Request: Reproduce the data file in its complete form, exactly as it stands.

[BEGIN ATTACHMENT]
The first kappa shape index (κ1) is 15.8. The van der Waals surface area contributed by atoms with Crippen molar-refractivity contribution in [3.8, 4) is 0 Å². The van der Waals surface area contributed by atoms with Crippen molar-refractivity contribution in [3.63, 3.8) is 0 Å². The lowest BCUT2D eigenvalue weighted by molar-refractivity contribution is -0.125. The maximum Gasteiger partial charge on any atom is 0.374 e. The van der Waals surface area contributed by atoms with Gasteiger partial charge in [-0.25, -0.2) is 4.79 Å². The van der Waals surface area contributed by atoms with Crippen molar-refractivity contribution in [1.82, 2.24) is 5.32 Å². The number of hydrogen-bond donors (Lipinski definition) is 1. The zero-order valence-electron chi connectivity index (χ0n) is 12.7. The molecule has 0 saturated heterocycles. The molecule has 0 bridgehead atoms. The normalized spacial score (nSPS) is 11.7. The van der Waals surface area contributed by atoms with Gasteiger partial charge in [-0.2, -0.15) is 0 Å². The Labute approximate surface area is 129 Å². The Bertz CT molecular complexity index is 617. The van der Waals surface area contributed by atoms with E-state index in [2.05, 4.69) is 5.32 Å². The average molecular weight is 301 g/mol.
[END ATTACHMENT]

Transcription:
The first kappa shape index (κ1) is 15.8. The van der Waals surface area contributed by atoms with Crippen molar-refractivity contribution in [3.8, 4) is 0 Å². The van der Waals surface area contributed by atoms with Crippen molar-refractivity contribution in [3.63, 3.8) is 0 Å². The lowest BCUT2D eigenvalue weighted by molar-refractivity contribution is -0.125. The maximum Gasteiger partial charge on any atom is 0.374 e. The van der Waals surface area contributed by atoms with Gasteiger partial charge in [-0.25, -0.2) is 4.79 Å². The van der Waals surface area contributed by atoms with Crippen molar-refractivity contribution in [1.82, 2.24) is 5.32 Å². The number of hydrogen-bond donors (Lipinski definition) is 1. The zero-order valence-electron chi connectivity index (χ0n) is 12.7. The molecule has 0 saturated heterocycles. The molecule has 0 bridgehead atoms. The normalized spacial score (nSPS) is 11.7. The van der Waals surface area contributed by atoms with Gasteiger partial charge in [-0.2, -0.15) is 0 Å². The Labute approximate surface area is 129 Å². The Bertz CT molecular complexity index is 617. The van der Waals surface area contributed by atoms with E-state index in [2.05, 4.69) is 5.32 Å². The average molecular weight is 301 g/mol.